Becoming Esther

I have heard this call – this whisper – for a while.  It has been an ongoing monologue that breaks in to my mind when things get hard.  I walked through a time where I could not quite quantify its depths.  I did not understand why I felt such a Holy discomfort.  This week God has made clear what he is asking.  He has been telling, directing, anointing and leading behind the scenes for a while.  Just as He sovereignly does.

I am reminded of Esther and her coincidental call to speak up.  In an odd turn of events, Esther found herself as queen by winning the Old Testament version of The Bachelor.  Seriously, read Esther 1-3.  She eventually faced a decision that put her life in sincere danger.  Should she stand up to the king on behalf of her friends + family and jeopardize her life?  We read in Esther 4:11 that she was fearful.  But her people needed her.

Esther’s moment of fear was eradicated by the words of her uncle, Mordecai:

“For if you keep silent at this time, relief and deliverance will rise for the Jews from another place, but you and your father’s house will perish.  And who knows whether you have not come to the kingdom for such a time as this?”

One thing I have learned throughout my life is that it is hard to be heard if you are not loud.  This hurt me for so long because I took loud at surface value and qualified it by volume.  If you aren’t loud, people won’t listen… and if people don’t listen, your thoughts are invalid.  Right?

I have been afraid to be vulnerable with my words.  Words are powerful for me.  I am not the loudest or most commanding voice when I enter a room but I still have something to say.  I use my words with caution because I understand the deep importance of rhetoric.  In so many ways the Lord has told me this is worth it.  This is time.

But as I sit down to write, I still find myself wavering… wondering if instead I should remain quiet.  Remain in my own selfish place of comfort that doesn’t appear as disruptive.


Last week I read a post by Jess Connolly and was shaken.  She spoke of vulnerability and discontent and standing up for those who are marginalized.  Her words are sobering:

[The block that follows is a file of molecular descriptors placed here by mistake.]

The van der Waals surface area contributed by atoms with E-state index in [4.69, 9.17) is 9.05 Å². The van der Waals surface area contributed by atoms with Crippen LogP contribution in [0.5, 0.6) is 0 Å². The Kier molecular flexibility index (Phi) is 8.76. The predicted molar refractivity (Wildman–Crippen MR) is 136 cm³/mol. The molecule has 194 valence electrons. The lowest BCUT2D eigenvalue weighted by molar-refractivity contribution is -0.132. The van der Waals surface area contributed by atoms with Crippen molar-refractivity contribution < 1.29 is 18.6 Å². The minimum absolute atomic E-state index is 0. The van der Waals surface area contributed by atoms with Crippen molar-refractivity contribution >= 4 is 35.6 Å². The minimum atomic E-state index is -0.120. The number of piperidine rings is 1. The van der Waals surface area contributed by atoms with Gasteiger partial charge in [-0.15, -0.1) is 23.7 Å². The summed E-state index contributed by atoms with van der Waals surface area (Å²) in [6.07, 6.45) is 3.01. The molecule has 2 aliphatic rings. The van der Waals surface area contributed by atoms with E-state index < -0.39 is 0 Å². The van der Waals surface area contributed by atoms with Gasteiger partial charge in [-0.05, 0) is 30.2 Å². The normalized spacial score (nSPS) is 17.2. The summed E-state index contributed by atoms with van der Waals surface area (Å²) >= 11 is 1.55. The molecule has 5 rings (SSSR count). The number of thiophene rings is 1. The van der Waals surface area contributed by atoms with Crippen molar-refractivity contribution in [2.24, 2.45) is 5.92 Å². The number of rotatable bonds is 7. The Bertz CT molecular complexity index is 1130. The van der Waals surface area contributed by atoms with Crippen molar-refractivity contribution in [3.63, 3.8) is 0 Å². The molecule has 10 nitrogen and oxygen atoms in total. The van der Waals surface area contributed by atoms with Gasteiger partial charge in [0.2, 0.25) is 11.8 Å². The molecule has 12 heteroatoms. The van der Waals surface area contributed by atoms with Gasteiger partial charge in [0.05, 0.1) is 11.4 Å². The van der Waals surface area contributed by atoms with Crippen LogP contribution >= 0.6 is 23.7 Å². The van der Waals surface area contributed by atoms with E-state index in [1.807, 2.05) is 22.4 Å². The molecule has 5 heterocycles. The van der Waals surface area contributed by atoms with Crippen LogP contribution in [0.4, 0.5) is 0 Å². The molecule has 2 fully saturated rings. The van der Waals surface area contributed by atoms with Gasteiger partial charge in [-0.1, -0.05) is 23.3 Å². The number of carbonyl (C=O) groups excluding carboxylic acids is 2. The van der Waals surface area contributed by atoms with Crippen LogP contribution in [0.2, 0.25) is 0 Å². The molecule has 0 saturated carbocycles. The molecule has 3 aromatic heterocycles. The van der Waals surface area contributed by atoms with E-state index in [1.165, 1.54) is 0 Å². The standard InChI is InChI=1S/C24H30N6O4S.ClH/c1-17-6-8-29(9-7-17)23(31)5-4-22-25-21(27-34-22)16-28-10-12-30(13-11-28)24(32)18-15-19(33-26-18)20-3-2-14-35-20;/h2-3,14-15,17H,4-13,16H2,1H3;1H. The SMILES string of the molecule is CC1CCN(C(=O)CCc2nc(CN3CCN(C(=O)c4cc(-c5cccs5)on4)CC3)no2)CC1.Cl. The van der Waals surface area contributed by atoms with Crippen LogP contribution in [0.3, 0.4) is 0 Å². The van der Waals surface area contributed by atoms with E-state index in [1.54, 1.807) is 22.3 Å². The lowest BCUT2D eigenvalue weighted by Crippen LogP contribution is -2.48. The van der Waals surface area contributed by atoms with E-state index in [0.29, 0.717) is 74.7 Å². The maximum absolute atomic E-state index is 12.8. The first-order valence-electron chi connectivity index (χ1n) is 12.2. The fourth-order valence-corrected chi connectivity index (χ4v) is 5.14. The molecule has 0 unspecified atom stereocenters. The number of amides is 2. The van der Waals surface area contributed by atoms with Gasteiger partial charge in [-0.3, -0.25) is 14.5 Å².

“We are ambassadors. Sent not just to speak life and encouragement, but also to comfort and rescue and fight for redemption. The Spirit is gentle and patient, but also impatient. May we love all of Him – all of the Lord. I won’t blindly find comfort in the fact that my kids are ok when so many kids are NOT ok. I’ll thank God for His grace and let it spur me on to use my hands, my heart, my words, and my time to love my neighbors and my enemies: all of them.”

This weekend I was able to listen to some incredible teaching from the ladies at IF:Gathering.  Each speaker echoed a common motif:  Our time is now.  We are not to wait for others to step up.  Use your voice.  Tell your story.  We have come to the kingdom for such a time as this.  

We are the Esther generation.

This is a unique opportunity.  We are so connected, so digital.  I have Facebook friends in Jamaica and Ukraine and the great state of West by God.  Who would have ever imagined?  It took Paul months to travel to his people but with two clicks, we can talk to ours.  We can fly across the country in a matter of hours.  That’s not just a coincidence.  It’s a gift and needs to be stewarded for God’s glory.

I shared some intentional time with a group of women this weekend and one thing was clear:  We are not afraid of the hard work of discipleship.  We are not afraid to ask friends to coffee and look them in the eyes and tell them they are not alone.  We are ready to turn our stories of shame into stories of redemption.  God has placed us here – in our cities, in our homes, in our work place – for such a time as this.

The words of Ann Voskamp are ringing in my ears today.  She proclaims, “We are in a crisis of discipleship because we are in a crisis of worship.  Are we formed by the world or the word; the news or the good news; the culture or the cross?”

Sisters, I exhort you to let your voice be heard.  Use your words and your gifts with intention and leave your fears at the feet of Jesus.  Not only can you do this, you are called to do this.  Listen to the words of Mordecai as he reminds Esther her life is not her own.

Go on the mission trip.  Talk to the young mom at daycare.  Pay for that man’s groceries.  Start a Bible study.  Pray out loud (yes, out loud) over your friends.  There is no reason to be afraid of the world because you are not of the world.

Stand up.  Speak truth.  Feel the freedom of the cross and lead with grace.


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